AS usual, referees have come in for quite a bit of criticism as the provincial championship programs move towards the end of their respective campaigns. And none more so than Meath official Cormac Reilly at Croke Park last Sunday. Reilly's decision to award Dublin a very soft free in the dying minutes has upset a lot of Kildare people.
One person it didn't bother was Bernard Brogan because be subsequently popped over the free which gave Dublin a 1-12 to 1-11 Leinster Football semi-final success over the Lilywhites.
This hugely competitive, highly exciting and controversial encounter proved the highlight of a vast GAA weekend of matches which included four provincial football semi-finals. In the others, Donegal made it through to the Ulster decider by getting the better of Tyrone by 2-6 to 0-9, Mayo comfortably saw off a disappointing Galway outfit 1-12 to 1-6 in Connacht, while Wexford dispatched Carlow by 4-12 to 0-10 in the other Leinster semi.
Throw in all the qualifying games and you are left with an enormous amount to choose from. But there's no doubt that the best of all that action came in the second Leinster semi-final, played in front of a crowd of 58,723 at Croke Park.
Just think, if Cormac Reilly had decided not to award the late free to Dublin, the Leinster Council would have had a replay and another financial bonanza on the hands. In the past, referees have repeatedly been accused of allowing games to end level in order to facilitate just that.
But Reilly saw what appeared to be a slight tug by Andriu MacLochlainn on Bernard Brogan's jersey as a free as the game was in stoppage time. Brogan responded by comfortably sending the free between the posts for the winning score.
No one would have denied Kildare a replay after a match which had seen them draw level with a late, superbly taken goal and a point by Eamonn O'Callaghan.
So, it's hardly surprising that the Kildare manager Kieran McGeeney wasn't best pleased.
He was certain that it wasn't a free, a view shared by MacLochlainn. "I'm sure in my own mind that I didn't foul him. It was a cruel way to end a game of football." stressed the Kildare substitute.
Somewhat predictably, Pat Gilroy saw things differently.
"He (MacLochlainn) was pulling Bernard, no question." argued the Dublin boss. It was a pity really that the game should have ended on such a controversial note, as it was such a high class encounter.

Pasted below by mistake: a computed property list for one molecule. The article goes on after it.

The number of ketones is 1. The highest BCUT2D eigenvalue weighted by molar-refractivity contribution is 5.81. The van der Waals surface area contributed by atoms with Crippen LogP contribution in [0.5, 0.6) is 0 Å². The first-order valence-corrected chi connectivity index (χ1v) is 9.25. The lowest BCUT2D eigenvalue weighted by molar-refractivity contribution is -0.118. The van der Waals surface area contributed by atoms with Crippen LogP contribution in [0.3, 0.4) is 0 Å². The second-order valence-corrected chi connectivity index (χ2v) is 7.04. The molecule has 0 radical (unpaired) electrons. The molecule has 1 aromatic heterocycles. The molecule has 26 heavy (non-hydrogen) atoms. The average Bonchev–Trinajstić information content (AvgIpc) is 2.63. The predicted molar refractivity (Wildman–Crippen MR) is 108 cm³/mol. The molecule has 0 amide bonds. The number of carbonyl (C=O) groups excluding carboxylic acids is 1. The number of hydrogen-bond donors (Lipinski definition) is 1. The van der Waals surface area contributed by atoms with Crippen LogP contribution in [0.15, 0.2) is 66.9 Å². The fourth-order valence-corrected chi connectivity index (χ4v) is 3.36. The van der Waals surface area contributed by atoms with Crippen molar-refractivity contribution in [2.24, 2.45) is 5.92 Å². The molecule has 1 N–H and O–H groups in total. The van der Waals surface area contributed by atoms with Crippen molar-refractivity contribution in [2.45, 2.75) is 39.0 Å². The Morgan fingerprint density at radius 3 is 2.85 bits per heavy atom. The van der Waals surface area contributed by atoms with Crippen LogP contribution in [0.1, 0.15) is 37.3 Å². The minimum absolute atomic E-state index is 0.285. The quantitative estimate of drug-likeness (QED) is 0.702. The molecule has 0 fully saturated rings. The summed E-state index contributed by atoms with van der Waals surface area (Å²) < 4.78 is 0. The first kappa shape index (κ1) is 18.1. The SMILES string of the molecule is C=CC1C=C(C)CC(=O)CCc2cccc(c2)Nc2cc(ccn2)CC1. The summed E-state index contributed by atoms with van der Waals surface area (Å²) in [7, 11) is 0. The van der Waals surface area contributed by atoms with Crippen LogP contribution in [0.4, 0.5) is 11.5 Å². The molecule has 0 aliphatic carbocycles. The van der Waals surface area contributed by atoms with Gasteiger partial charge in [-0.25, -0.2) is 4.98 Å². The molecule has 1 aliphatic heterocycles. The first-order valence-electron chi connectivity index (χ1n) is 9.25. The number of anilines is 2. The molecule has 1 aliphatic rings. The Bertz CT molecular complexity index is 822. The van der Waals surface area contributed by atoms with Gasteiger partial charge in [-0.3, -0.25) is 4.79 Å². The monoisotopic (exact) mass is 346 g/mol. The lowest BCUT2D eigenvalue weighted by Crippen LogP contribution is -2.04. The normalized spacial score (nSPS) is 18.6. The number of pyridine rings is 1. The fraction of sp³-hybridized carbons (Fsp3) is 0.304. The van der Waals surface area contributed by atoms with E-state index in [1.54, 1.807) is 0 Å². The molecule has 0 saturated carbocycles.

In a sense, it also took away from a fine Dublin performance which saw them play most of the second half with 14 men. Up to the point, five minutes into the second half that Eoghan O'Gara was sent off for a second yellow card, Dublin were undoubtedly the better side. Indeed, they continued to hold the upper hand until those dramatic closing minutes.
A fisted point from Man of the Match Alan Brogan left them four points clear in the 63rd minute. Despite the sending off of O'Gara, an outstanding defensive display seemed to have made certain of victory.
But credit to the battling qualities of this Kildare outfit, they will always keep going until the very end. O'Callaghan's goal, a low daisy cutter, not that there are any daisies on the Croke Park surface these days, was a thing of beauty.
That said, there's no question Dublin were the more impressive side. Had they not gone down to 14 men, you would have to think they would have won with a bit to spare. Their first half goal, a well taken effort, came from Paul Flynn. Dublin were on top, leading by 1-7 to 0-4 at the break, but the sending off of O'Gara put a much different complexion on the proceedings.
The difference was that the Dubs were a bit more clinical. Bernard Brogan finished with 0-6, five of which were frees, to be their top scorer.
O'Callaghan, with 1-2, did most of the damage for Kildare, but they dropped far too many balls into the hands of Stephen Cluxton in the Dublin goal. Just the same, this remains a very decent Kildare side who will surely have another good run in the qualifiers.
As McGeeney put it: "We didn't feel that it was a free but we have to take it on the chin and come back."
They will start that bid with an away match against neighbors Laois. Dublin, meanwhile, can look forward to a Leinster decider against a Wexford outfit which eventually came good to comfortably see off Carlow in the opening semi-final at Croke Park.
For most of the first half, however, Wexford struggled to display their best form. But a bad mistake from the Carlow defense proved Shane Roche with a great goal scoring opportunity which he availed of just before half-time. From then on it much more comfortable for Wexford as Roche went on to finish with 2-4.
Yet, their manager Jason Ryan wasn't about to get too excited, arguing that Wexford are going to have to play a lot better in the Leinster final. "At times we were really poor, but we're obviously delighted to be though to a Leinster final."